That’s why the Chancellor announced the £480 million research support package of additional research spending that is targeted at those institutions most affected by the Horizon impasse.
The new ISPF
But we plan to go further. Today I’m announcing the first part of a package of additional funding for international research through the International Science Partnership Fund (ISPF).
This is alongside our commitment to deploy, if necessary, the £15 billion ringfenced funds for Horizon for alternative programs to further support strong international UK research.
As set out in July, this package of funding is structured around 4 key pillars.
The Flagship Fellowships (Early, Mid and Late-Stage Career).
The Technologies of Tomorrow and Industrial Innovation Challenges.
Global Challenge Collaborations.
And world class research infrastructure.
I want to stress that in pursuing these we are not closing the door on the Horizon negotiations. But simply honouring the commitment we made to UK researchers that we will ensure the money that we would have received through Horizon will not be lost to UK research.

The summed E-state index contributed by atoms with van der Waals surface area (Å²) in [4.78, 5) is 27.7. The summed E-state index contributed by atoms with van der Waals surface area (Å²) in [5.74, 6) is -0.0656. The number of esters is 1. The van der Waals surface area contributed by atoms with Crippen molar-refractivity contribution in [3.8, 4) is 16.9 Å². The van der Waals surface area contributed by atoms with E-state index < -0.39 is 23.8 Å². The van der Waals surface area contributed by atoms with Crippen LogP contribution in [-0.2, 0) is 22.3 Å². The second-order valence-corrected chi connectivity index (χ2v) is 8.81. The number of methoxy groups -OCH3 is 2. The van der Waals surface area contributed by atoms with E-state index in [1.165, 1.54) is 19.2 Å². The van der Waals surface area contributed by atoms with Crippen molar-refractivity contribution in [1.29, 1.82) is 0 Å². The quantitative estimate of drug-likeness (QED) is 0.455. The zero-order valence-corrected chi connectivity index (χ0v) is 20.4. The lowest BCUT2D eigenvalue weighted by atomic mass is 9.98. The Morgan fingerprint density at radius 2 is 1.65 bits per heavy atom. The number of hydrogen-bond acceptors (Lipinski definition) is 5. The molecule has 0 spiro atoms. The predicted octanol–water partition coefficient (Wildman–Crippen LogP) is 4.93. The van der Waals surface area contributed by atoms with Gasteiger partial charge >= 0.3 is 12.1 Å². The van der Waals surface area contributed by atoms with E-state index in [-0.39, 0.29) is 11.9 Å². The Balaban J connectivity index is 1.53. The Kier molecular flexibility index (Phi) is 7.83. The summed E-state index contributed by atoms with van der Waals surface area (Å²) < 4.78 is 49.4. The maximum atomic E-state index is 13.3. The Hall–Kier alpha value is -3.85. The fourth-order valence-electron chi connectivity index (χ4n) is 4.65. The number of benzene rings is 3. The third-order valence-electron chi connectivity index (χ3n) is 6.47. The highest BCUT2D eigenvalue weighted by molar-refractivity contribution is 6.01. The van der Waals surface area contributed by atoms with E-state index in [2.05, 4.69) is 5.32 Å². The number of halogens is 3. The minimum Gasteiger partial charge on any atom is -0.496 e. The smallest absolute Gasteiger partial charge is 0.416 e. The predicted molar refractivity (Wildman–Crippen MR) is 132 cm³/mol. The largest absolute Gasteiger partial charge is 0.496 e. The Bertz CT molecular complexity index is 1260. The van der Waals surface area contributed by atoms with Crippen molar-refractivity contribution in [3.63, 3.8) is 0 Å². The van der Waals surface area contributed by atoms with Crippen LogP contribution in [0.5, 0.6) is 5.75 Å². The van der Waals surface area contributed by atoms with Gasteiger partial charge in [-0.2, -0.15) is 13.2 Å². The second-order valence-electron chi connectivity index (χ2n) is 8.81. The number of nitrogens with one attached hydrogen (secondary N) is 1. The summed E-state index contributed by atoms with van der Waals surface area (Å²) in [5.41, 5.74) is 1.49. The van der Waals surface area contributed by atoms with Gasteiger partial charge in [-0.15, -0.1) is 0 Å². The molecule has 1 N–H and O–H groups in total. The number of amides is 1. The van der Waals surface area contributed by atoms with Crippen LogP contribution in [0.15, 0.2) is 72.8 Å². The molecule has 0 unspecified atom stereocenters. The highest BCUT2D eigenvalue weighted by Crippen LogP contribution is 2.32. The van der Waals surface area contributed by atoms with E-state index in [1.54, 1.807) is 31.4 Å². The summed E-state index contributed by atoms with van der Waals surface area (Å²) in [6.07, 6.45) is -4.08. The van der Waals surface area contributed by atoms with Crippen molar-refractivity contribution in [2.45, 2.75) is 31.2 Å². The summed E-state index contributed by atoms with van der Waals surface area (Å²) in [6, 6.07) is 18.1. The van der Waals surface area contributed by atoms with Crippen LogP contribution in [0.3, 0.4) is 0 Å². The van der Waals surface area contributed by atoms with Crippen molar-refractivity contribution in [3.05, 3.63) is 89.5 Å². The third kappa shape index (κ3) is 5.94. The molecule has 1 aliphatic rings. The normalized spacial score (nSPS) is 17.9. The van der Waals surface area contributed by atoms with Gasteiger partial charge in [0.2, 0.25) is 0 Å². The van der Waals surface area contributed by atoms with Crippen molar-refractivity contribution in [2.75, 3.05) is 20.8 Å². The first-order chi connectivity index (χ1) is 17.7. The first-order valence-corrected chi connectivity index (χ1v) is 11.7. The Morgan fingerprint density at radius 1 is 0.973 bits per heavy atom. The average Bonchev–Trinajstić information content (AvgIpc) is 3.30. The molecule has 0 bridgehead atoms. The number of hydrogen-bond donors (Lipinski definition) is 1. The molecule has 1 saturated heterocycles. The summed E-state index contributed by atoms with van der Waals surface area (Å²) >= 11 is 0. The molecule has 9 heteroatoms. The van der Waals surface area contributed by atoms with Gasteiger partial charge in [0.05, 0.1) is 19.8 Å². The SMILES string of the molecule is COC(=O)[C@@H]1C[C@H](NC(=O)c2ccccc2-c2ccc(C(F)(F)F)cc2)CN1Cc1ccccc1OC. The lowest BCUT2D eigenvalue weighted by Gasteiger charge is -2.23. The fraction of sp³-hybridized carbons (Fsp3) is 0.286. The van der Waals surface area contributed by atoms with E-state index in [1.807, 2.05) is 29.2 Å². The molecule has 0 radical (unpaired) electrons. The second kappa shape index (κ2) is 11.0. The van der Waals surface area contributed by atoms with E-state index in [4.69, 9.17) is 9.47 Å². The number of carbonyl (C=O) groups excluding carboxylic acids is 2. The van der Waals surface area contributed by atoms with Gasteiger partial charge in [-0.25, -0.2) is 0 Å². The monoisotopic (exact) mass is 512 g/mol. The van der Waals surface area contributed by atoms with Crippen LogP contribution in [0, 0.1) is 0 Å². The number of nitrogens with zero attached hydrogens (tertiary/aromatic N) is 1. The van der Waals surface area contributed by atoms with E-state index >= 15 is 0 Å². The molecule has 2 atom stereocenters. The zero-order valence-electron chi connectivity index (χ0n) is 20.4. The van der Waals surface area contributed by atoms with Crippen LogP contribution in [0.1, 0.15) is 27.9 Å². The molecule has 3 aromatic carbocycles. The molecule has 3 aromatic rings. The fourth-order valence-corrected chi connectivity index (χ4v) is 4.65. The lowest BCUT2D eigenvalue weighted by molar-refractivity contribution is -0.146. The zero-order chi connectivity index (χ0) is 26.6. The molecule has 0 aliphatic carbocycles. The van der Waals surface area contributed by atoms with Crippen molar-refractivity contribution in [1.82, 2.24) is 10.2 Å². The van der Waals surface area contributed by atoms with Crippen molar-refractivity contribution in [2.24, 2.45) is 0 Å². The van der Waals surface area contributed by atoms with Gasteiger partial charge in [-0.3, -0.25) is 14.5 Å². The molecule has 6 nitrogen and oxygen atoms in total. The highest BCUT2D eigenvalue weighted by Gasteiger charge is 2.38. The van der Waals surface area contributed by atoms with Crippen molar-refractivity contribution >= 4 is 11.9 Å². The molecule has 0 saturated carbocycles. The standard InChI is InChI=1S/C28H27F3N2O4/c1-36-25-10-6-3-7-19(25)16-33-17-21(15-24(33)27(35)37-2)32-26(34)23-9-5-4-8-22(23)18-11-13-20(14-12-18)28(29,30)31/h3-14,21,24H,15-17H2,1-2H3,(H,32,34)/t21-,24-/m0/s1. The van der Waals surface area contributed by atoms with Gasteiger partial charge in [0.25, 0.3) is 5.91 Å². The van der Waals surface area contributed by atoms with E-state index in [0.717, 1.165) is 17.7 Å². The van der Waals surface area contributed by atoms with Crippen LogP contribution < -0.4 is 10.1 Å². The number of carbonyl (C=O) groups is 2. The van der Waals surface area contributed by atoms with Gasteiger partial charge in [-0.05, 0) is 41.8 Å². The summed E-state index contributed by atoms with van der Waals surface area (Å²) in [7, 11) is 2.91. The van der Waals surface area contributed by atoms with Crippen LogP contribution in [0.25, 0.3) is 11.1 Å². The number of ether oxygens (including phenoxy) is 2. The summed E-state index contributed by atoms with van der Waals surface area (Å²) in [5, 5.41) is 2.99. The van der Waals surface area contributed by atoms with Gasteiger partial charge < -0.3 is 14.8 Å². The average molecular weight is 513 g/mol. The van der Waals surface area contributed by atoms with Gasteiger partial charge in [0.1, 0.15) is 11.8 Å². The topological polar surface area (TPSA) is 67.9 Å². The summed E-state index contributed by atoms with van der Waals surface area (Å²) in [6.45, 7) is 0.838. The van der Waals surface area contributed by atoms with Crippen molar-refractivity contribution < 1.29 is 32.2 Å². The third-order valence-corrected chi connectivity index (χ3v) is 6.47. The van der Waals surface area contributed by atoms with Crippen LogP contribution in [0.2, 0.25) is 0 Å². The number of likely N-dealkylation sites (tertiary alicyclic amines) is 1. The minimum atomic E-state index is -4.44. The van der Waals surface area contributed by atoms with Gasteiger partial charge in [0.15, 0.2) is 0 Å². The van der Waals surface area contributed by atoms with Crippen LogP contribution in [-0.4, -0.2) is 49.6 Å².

The ISPF is designed to support research programs in themes and countries which align well with the UK’S Integrated Review.
That’s why, today, I am delighted to announce the launch of phase one of our International Science Partnerships Fund.
We will use this initial £119 million ISPF funding to support our scientists, researchers, and innovators to collaborate with colleagues around the world in tackling the great global research challenges of our time.
No country better fits that profile than Japan which is why I’ve come here today to announce it.
Few countries can match Japan when it comes to R+D.
Total expenditure (in 2020) on R+D £128 billion, 3.59% of GDP, 72% (£92 billion) from the private sector.
951,000 researchers, 5th in 2021 Nature Index (UK 4th!), 13th in Global Innovation Index (UK 4th).
World class universities, the second most Nobel Prizes in natural sciences including Manabe (modelling of earth’s climate) 2021, Yoshino (Lithium Ion Batteries) 2019, Honjo (Cancer) 2018, Ohsumi (autophage) 2016, Kajita (neutrinos) 2015, Omura (parasites) 2015, Amano and Akasaki (blue LED) 2014.
Nine Moonshot Programmes, £1 billion Strategic Innovation Program and WPI Centres.
And the UK and Japan have a long and distinguished history of research.
The UK is Japan’s fourth biggest research collaborator.
Japan is UK’s fourteenth biggest research collaborator.